So here I go with my first guest blog post! Who am I? My name is Chris Lynn and I’ve been a professional photographer since 2010. My focus (pun entirely intended) varies at different times during the year, from weddings during summer months, to studio portraits leading up to Christmas, to location shoots and commercial work throughout the year.
A good proportion of my commercial work is taken up with product photos… not very sexy, but absolutely essential if you’re selling online.
Why Do I Need Good Photos?
You’ll likely be using your photos on your website or in catalogues or brochures. These are there for your potential customers to see what you have to offer and decide whether or not they’re going to buy from you. This is your shop front! If you have a real-life shop front I bet it’s spotless! It’s got all your best stuff, presented in its best way. All shiny and clean. That’s exactly how your photos should look on your website.
How many times have you walked past a messy, old, tired and worn window display and made a snap decision not to go in, then walked to a different shop? Now imagine the next shop is only a click away and you don’t even have to walk! If your photos are messy, old, tired and worn people will just move on.
Maybe more importantly than that though is this. You have spent a lot of time, money and effort creating your product. You may have imported it at a cost to you. You may have assembled it from various components or made it from scratch. It might be a brand new invention or innovation. Whatever – you’ve invested in this thing you’re selling. Show it off in its best light!
How Do I Take a Good Product Photo?
The best way to guarantee good and consistent results is to employ a professional. I’m always available, as are a good few other photographers! We will all charge you though… But it’s perfectly possible to do it yourself.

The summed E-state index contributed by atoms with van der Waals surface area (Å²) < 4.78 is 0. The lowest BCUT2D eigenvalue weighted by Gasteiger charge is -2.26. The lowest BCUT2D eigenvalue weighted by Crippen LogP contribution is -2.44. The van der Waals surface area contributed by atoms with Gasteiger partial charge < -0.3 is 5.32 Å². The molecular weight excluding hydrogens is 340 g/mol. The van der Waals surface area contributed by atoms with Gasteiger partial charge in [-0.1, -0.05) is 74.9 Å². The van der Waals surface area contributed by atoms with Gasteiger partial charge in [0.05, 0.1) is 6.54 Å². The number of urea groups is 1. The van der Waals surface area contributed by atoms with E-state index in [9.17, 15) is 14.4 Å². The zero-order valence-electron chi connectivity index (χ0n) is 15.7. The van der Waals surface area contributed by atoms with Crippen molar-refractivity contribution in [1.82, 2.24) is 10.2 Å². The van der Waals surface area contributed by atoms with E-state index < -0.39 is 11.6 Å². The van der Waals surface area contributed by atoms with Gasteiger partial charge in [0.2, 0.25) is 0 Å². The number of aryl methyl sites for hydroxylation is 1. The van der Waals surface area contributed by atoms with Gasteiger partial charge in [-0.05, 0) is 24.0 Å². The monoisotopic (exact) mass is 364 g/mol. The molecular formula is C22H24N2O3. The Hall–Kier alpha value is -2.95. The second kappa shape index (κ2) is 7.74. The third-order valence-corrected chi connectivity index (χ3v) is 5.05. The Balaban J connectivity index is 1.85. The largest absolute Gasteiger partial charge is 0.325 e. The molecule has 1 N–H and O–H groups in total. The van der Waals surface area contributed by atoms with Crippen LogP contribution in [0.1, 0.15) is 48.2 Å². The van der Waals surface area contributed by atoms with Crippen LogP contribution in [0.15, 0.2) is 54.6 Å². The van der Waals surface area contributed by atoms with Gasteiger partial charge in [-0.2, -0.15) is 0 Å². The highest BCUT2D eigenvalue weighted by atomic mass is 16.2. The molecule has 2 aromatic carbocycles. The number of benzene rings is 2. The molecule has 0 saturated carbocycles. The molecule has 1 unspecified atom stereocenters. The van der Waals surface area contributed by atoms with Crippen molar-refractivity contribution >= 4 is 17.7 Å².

First, have a think about the background of your photo. What is appropriate? If you’re selling on sites like Amazon, they will have quite tight specifications as to what they will accept. This usually means a clean, pure white background. You’ll need a lightbox to achieve this. For only £25 or so you can get something very portable and perfectly acceptable. eBay has loads in varying sizes.
If you’re only selling on your own website though you can write the rules! Consider putting your product in context. If it’s glassware, why not show it in a kitchen? Or if it’s walking boots, shoot them in a field! Silver jewellery looks really good on a wooden surface. Whatever background you go for, make sure it’s not messy and definitely not distracting. Your product needs to be the star of the show!
It’s fairly obvious that your photos should be correctly exposed and in focus, but I thought it was worth mentioning. Zoom in to check. There’s nothing worse than a blurred image!
Think about the angle you’re shooting from as well. What will show it off best? Generally, this isn’t a 45 degree angle. People seem to naturally gravitate towards this shot, but it’s generally not flattering. To anything really… Consider shooting from straight in front or directly above to avoid distorting the perspective of it.
How Should I Save My Photos?
That depends on exactly how they will be used. Your web designer / graphic designer / printer will usually advise how they would like the photos delivered to them. As a general rule though JPG images are best. That’s what your phone will create by default. All cameras will have a JPG setting as well. If you decide to go a bit more advanced and shoot in RAW, your software should be able to convert it for you.
Size wise – websites generally require photos to be around 1000 pixels on their long edge at a resolution of 72 dpi (dots per inch. Sometimes called ppi, pixels per inch). Printers are a bit more complicated. They are likely to use images at actual size at either 240 or 300dpi. Exact sizes will therefore vary, so it’s worth asking them.If in doubt, send them the biggest, highest quality image you can save!
What Equipment Do I Need?
It goes without saying that the better the kit you have, the better your photos will be. Doesn’t it? Not necessarily. Yes, good kit used correctly will give you sharper photos and more pixels to play with. But you can achieve perfectly good results from a mobile phone. All the examples here were taken on an iPhone 6s and edited with a free app called SnapSeed. Most mobile phones have better cameras than Apple so there’s no reason why you shouldn’t get a good shot. Make sure you have plenty of light and you should be fine!
If you do have the budget to buy a camera, get the best you can afford. Your local camera shop will be able to advise on what to get for the money you have to spend. And if you’re editing photos on a computer, Adobe Lightroom is fantastic. I won’t go through all the editing techniques here though. That’s a much bigger topic…
Hopefully some of this will improve your product photos and increase your sales in the process. Whatever you’re selling make sure your photos show it off in the best way possible. Good luck!